By that time I realized that Nadia would not leave her calf, so the fence cutting should work.

I stayed with Nadia, while Brittan went to cut the fence.  Our anonymous helper stood by the fence to calm the other cows who were by now in quite a state.

Even with a halter and second rope, Nadia proved too strong for the both of us, but she only wanted to be near her calf, so B walked behind her down the fence line and I walked beside, but about 10 feet away in case she decided to turn towards the road again.

This time, there were no incidents. The stressed out cow walked straight through the hole in the fence and reunited with her son.  Three of the 4 cows followed Brittan to the new pasture as if nothing had ever happened.  I had to go back and encourage the fourth one to move along and join the migration.

Once the cattle were in the other field we were able to do a damage assessment.  Apart from some cow pats and spilled feed in the Youth Pastor’s yard, the only other property damage was the cut fence, but that is fairly easily repaired.  No, most of the wreckage appears to be to my carcass.  I am fairly bruised from head to toe.  My clothes were ruined, but that’s no big deal.  I will heal, but not for a few days.

I forgot to mention that somewhere along the way, as B was climbing over the fence, one of her feet got stuck for a second and she went head first over the fence. She, being younger and more nimble than her man, went straight into her best Jackie Chan impersonation and executed a perfect tuck and roll.  She’s going to be sore, but nothing broken or strained.  Whew.

As a sequel, after Brittan got home, she went out to work the bee hives to prepare them for removing honey.  She got stung twice; once on the nose and once on the temple.  I convinced her to take some Benadryl.  She sent me an email saying she took two and was totally drunk.  She said she would take a nap and see me tomorrow.

So, how was YOUR day?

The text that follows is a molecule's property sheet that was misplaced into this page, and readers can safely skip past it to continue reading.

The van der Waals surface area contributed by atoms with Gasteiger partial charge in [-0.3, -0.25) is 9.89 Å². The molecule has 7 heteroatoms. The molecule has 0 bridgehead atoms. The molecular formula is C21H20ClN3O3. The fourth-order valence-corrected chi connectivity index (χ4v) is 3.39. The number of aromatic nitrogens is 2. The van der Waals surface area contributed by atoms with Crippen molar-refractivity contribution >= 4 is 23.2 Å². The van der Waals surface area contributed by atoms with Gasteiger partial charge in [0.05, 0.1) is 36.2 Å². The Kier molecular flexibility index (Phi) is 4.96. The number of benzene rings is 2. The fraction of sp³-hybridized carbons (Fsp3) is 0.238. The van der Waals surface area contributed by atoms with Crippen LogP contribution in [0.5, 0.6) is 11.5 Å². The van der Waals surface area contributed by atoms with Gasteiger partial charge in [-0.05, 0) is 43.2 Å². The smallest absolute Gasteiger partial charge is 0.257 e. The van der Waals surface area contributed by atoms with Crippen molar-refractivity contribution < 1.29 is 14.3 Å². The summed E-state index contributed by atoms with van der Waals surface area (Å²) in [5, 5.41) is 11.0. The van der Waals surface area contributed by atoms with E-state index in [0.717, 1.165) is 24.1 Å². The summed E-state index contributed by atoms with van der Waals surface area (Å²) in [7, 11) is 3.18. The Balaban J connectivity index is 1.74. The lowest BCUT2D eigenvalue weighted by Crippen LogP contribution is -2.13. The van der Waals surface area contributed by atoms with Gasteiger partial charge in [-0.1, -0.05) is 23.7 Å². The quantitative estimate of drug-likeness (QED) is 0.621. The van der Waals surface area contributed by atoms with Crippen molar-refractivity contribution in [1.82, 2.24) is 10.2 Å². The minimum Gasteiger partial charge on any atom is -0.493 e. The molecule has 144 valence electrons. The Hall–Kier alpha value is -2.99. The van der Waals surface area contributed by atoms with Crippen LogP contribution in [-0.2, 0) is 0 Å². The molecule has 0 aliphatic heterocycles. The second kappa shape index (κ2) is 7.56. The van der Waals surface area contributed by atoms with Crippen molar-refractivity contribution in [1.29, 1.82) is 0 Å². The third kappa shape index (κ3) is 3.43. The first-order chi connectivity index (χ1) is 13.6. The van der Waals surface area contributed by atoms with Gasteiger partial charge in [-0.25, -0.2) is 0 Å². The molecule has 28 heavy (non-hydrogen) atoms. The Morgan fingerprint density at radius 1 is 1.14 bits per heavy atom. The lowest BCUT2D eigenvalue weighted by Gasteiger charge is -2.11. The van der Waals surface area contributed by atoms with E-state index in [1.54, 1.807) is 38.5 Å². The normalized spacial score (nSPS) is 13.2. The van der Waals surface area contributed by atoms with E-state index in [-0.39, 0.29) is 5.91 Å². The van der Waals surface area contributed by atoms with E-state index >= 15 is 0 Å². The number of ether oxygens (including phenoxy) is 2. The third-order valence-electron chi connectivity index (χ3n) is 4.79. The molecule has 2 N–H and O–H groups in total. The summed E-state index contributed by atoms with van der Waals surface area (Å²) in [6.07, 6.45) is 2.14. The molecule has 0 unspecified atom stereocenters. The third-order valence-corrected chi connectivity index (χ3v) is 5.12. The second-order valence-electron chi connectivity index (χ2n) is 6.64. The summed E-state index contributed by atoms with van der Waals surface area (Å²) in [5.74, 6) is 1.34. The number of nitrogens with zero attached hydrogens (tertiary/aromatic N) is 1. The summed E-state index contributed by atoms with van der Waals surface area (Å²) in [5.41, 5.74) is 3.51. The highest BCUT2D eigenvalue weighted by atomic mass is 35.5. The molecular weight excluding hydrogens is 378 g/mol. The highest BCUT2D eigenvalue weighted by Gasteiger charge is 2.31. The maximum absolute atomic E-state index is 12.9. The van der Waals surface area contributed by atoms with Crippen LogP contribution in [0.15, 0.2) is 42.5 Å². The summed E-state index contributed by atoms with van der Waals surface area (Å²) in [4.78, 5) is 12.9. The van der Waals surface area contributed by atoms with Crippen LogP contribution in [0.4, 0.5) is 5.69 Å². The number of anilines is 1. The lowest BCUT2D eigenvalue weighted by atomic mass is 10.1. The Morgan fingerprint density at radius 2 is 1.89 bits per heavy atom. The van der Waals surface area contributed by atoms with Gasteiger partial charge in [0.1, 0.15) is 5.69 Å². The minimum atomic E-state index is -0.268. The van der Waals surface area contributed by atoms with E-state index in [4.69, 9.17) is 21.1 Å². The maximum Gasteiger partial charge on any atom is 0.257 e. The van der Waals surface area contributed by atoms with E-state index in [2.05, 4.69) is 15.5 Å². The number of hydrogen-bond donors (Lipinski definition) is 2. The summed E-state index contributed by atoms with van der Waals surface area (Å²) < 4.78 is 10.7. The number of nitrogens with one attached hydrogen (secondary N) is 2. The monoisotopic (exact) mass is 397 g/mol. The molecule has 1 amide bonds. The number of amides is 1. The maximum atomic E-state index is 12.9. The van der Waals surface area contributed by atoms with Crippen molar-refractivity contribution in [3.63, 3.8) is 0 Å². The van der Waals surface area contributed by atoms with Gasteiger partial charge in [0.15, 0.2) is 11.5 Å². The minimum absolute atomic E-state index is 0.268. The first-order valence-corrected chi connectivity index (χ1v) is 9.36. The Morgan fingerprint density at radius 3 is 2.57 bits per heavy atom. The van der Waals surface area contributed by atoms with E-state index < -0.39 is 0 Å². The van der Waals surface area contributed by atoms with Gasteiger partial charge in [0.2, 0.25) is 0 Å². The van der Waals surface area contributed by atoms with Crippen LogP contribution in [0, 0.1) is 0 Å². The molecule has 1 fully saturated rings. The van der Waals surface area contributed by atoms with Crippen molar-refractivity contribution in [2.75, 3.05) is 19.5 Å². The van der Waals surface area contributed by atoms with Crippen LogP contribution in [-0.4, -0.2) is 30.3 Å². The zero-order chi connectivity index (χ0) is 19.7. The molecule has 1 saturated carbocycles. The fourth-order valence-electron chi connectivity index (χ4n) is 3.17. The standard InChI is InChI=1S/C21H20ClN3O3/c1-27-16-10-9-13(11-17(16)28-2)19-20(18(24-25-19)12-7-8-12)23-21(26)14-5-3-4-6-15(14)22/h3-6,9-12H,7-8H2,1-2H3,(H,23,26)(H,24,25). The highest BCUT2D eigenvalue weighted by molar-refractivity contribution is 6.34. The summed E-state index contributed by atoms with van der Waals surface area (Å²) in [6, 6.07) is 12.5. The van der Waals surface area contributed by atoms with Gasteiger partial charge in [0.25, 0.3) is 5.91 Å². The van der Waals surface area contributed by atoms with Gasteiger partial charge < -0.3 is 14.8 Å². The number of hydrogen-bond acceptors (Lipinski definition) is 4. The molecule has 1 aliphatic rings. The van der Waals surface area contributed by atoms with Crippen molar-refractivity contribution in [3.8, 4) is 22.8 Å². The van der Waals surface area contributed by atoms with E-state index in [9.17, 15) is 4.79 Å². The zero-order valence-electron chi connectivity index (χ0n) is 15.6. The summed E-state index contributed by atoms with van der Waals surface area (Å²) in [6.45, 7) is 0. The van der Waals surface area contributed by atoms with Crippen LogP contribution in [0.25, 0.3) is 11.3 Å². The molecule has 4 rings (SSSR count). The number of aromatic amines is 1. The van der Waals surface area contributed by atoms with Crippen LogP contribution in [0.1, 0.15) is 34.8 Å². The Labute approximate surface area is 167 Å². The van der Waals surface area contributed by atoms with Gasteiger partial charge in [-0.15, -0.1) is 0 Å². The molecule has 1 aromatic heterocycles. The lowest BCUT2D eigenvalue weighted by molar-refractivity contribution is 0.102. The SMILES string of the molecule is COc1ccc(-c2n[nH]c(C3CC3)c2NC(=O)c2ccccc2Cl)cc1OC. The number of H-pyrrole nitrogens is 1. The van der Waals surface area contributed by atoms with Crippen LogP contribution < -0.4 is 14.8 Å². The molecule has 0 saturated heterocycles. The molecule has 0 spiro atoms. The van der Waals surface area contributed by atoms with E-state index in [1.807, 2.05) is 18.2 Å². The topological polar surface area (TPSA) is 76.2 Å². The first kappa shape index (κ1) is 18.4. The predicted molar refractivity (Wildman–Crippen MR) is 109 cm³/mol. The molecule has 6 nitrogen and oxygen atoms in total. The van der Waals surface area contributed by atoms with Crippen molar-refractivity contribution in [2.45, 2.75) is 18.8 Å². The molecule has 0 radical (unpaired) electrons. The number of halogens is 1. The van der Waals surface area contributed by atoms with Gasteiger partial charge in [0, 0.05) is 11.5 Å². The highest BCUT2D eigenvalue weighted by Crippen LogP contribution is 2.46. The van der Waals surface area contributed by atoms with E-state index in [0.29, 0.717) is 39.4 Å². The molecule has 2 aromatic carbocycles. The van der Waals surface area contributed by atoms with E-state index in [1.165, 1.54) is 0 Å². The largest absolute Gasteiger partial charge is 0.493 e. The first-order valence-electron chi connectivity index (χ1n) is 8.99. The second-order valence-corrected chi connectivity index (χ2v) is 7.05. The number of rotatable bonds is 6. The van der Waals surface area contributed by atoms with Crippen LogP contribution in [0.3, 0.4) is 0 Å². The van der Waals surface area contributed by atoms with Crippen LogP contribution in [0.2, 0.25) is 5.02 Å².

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Adult Coppernose Bluegill

All I wanted to do was add some bluegill and catfish to my aquaponics plan so that we would have some cold water hardy fish for extending the vegetable growing season.  Since both species tolerate cold water exceptionally well while Tilapia require specific temperature ranges to thrive (survive) it seemed like a good idea to buy some.

One week ago today, despite being quite ill (unabashed self pity), B and I went to the feed store to pick up some hay and get some fish.  A pond stocking company would be there for one hour selling a selection of fish.  Unfortunately, there was a 100 fish minimum.  I only wanted 30.  I should have walked away when I heard that.  I’m not very good at walking away, though, when I’m on a mission.  Besides, my head was not clear from being sick.

At any rate, I proudly put 70 Coppernose Bluegill and 30 Channel Catfish in the back of the truck. They were in oxygen infused bags of water, of course.

Things went downhill from there.

First, we had to stop at the farm to do evening chores.  Those take an hour or so when B and I are both there.  That would be no problem for the

Pan Sized Channel Cat

fish.  And, it wouldn’t have been, but we got guests.  Some neighbors stopped by to chat.  We have lots of visitors. We love the fact that so many people enjoy dropping by to shoot the breeze and hang out with the animals.  That extra hour was not good for my fishies.  It certainly was no good for the water quality.

I had prepared an aquarium to hold them for a day or two while we fixed up a big aquaponics tank.  I did the usual acclimatize the fish slowly routine, then put them into the tank.  They seemed to adapt nicely, if a little crowded.  Mission accomplished.  NOT!

The next morning, there were dead fish everywhere and the water was almost black.  Obviously the filtration wasn’t large enough and/or there was just an overload of ammonia and nitrites from the little bit of bag water that made it into the aquarium.

I removed the dead fish and treated the water, but had to get to work.  Brittan emailed me with the news that more fish were dying.  To assist me in overcoming my panic, she set up our 300 gallon stock tank.  That would do the trick.  Later that evening I transferred the survivors to their new, larger digs.  I was confident of the larger tank’s ability to remain stable.  My confidence was misplaced.  By morning the water looked like the aquarium water and there were more dead fish.